Masculinity, The Story


I have always found that the old model of what man should be is too restricted and often harmful. It inspired me to start this series and share my thoughts as images. “Toxic masculinity” term is used a lot nowadays and it was one of the things that made me think these issues more. I also think my history with depression shows in the images although it’s not so strongly present than in Dystopia series.

I do fine art images that are often a bit surreal. I think hiding the face often helps in getting the story more pronounced. If people see eyes they have more connection to a person in a photo. That is one of the reasons I like masks and I have a small collection of those. At the planning phase I thought that for this series masks fit perfectly to the theme. I ended up using many different masks changing them in every picture. For me, the fabric and even the skull works like a mask from the perspective of the image.


If I’m not photographing some random idea I usually do sketches from the images I have in mind. With sketches ready it’s also easier to ‘sell’ the idea to the model. We have had several photo shoots with Jake before and he was open to the idea. I usually follow sketches quite closely. I like to do the thinking for the images in peace so the photoshoot is not the best place for me to come up for new ideas. The images are quite ready in my mind before the shoot but there are times when some ideas don’t work. This time one image took a turn to a different direction after the shoot in post-processing.

“Sketches in Adobe Sketch in iPad”


I like to shoot on gray seamless. It easy to texture in post processing and gives me lots of opportunities afterward. It would be nice to be able to build more complicated sets in the studio but that’s not currently possible. My budgets for the shoots are quite small, but with photoshop and creative post processing, I get quite close to the ideas in my head. At the end that is the most important thing for me.

There was not a huge amount of time for the shoot but that’s ok for me. I usually prepare well beforehand and make everything ready for the shoot. During the shoot, I can follow my sketches to work fast and usually I can do my shoots pretty quickly.

Lighting wise I had pretty much same lighting setup for all the images. A couple of shots were shot without the left strip box. I often like to use dramatic lighting so the light from straight up and strong rim lights are common for me. I like to use Godox battery lights also in the studio since it’s our living room and I don’t have draw wires every time. The less time it takes to ‘open’ my studio means more time for creative stuff instead of the boring stuff.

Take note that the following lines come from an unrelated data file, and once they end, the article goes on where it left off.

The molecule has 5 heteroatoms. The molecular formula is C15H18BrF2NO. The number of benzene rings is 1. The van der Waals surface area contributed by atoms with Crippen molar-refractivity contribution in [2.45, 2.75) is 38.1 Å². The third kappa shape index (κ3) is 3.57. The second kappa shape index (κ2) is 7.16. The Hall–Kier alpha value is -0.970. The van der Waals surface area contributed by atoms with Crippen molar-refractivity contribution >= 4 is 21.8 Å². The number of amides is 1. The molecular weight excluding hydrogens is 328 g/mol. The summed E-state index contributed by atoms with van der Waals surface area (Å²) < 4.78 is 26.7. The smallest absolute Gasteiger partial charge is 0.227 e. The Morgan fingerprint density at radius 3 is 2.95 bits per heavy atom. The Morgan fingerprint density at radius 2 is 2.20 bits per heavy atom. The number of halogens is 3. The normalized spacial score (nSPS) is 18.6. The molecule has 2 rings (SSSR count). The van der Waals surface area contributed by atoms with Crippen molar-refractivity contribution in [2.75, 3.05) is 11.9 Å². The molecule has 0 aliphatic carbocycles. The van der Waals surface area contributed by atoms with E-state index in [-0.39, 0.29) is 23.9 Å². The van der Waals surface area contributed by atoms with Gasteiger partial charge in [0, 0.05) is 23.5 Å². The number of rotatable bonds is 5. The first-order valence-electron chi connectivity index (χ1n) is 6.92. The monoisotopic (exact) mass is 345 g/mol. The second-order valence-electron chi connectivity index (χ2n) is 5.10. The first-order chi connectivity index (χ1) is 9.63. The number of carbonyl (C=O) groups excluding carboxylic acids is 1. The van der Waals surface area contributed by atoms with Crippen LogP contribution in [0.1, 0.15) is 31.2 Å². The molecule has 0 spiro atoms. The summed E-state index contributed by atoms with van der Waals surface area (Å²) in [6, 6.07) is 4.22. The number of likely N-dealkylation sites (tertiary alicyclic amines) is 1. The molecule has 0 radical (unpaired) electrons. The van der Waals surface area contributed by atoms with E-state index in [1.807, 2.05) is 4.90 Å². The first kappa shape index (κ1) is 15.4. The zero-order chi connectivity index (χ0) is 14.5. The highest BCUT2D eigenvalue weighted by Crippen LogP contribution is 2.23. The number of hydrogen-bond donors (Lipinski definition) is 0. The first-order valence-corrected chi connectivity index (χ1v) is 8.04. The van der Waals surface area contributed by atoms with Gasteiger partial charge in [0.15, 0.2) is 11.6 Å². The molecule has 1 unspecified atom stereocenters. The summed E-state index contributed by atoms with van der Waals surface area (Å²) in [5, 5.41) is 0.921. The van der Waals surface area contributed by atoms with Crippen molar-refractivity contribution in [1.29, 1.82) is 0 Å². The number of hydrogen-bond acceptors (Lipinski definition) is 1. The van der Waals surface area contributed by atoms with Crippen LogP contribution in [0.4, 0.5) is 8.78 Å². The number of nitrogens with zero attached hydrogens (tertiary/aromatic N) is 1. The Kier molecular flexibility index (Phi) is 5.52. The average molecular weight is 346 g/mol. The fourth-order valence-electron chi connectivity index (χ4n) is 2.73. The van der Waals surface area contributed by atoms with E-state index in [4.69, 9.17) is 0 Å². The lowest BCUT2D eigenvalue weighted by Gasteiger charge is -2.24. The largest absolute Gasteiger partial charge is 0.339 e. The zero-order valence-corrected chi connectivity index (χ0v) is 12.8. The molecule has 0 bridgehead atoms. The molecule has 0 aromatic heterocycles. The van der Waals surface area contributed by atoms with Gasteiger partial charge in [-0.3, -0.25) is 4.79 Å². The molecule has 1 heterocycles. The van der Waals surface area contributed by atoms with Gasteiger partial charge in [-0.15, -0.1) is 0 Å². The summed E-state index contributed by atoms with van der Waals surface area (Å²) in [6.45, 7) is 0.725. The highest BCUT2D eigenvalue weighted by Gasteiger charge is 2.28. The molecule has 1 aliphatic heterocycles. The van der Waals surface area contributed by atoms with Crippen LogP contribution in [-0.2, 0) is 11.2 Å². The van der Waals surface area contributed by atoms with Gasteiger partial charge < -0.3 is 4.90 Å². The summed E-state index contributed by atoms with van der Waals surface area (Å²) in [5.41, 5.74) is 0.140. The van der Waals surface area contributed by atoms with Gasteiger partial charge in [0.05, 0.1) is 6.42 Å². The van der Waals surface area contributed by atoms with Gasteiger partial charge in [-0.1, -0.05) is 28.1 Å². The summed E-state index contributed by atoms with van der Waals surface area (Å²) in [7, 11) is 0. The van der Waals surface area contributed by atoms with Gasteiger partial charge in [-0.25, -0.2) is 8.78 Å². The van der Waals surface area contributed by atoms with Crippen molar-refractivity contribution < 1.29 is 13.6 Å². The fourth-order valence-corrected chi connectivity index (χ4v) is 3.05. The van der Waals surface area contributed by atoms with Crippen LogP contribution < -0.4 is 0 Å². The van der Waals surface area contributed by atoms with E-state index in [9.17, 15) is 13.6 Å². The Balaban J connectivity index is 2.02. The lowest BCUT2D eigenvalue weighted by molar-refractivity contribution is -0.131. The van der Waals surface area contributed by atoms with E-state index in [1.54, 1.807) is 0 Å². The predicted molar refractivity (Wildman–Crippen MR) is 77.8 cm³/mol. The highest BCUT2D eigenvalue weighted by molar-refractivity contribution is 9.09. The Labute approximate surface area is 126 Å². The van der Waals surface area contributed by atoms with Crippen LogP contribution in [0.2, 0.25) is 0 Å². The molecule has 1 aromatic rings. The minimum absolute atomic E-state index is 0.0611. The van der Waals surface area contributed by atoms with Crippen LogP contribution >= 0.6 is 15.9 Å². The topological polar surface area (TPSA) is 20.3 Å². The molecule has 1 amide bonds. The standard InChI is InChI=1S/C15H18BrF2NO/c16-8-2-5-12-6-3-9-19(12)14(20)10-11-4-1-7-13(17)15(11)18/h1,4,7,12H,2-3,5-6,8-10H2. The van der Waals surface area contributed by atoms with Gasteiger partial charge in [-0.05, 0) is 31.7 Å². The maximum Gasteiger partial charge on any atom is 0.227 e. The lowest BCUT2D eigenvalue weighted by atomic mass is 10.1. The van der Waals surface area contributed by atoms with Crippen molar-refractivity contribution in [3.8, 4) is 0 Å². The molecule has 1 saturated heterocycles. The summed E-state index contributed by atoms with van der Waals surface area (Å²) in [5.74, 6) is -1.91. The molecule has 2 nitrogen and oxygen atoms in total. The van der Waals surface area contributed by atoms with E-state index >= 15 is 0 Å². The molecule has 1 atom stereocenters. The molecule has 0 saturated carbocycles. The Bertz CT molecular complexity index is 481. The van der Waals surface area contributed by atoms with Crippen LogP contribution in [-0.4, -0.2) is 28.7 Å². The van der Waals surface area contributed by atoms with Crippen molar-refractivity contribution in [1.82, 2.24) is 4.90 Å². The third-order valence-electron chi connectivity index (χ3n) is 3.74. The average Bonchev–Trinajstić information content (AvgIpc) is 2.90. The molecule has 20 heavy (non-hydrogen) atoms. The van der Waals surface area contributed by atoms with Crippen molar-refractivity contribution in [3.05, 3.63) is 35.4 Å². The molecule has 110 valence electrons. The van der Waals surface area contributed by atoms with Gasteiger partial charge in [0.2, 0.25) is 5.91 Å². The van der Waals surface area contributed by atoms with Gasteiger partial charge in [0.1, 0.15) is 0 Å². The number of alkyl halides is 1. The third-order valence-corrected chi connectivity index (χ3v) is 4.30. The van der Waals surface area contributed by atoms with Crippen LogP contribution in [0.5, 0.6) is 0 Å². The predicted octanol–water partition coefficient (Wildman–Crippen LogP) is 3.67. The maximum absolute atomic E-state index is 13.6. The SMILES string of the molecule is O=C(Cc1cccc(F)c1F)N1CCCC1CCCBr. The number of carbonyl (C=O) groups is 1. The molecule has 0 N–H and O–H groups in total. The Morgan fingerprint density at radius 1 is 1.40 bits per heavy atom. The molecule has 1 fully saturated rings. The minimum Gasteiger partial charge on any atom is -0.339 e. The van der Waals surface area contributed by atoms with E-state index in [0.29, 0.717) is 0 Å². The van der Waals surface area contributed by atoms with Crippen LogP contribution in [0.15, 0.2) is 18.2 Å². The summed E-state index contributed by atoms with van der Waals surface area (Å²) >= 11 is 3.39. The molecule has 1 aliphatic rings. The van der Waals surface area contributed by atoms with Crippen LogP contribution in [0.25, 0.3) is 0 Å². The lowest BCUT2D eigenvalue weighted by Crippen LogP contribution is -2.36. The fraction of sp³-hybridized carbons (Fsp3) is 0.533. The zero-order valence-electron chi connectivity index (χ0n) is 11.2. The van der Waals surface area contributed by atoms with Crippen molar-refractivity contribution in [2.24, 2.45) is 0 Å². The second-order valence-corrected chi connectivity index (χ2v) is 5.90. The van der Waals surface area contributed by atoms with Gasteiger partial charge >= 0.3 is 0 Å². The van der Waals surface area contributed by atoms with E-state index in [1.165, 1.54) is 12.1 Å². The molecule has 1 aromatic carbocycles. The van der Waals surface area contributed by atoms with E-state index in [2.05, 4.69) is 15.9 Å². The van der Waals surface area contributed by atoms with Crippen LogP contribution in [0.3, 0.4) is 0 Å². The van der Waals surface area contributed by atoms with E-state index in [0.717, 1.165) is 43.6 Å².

Setup in my home studio (living room)”


For this series, I also tried hand painting. I had old cabinet doors left from the renovation so I painted the background to one of them. I first painted it mat black with spray paint. The texture was created with acrylic paints using a plastic back as a ’paint brush’. I then photographed it to a texture and used as a background. Some images have tears, tapes, and holes in the background. All those were photographed separately and were added as details.

“Plastic Bag was the best ‘paintbrush’ ”

I used a cube in my previous series. Actually, it was a cheap Ikea table wrapped in cardboard. I liked it so much that I build a proper one for my home studio. I made this from one 200x50cm sheet of glued laminated timber board. It needed only 4 sides so one sheet was enough. I painted it gray with chalk paint to give it a nice matt finish.

“Wooden Cube”


As always editing takes some time for me. Especially the first image if I’m making a series where I set the mood, textures, colors for the series. I guess you could say that I like more the image editing that the actual photographing. It’s more peaceful and you have more time to make a decision. For this series first and last images have 27 minutes difference, but I did photograph additional things during the editing phase. Editing took 27 days. Well, I wasn’t in a hurry with the series so I made them slowly. I guess one image took 2-6 hours. I also usually took some pause, perhaps overnight, and look image again. It helps me to find errors you can’t see after working on a piece for a long time.


“Patched Childhood”

“Background Shadows”

“The Scream”

“You do what I tell you”


“The Man and the Rose – Was selected as a Fstoppers Photo of the Day which was a very pleasant surprise.”

“Leaving It Behind”

Credits: Model: Jake Mattila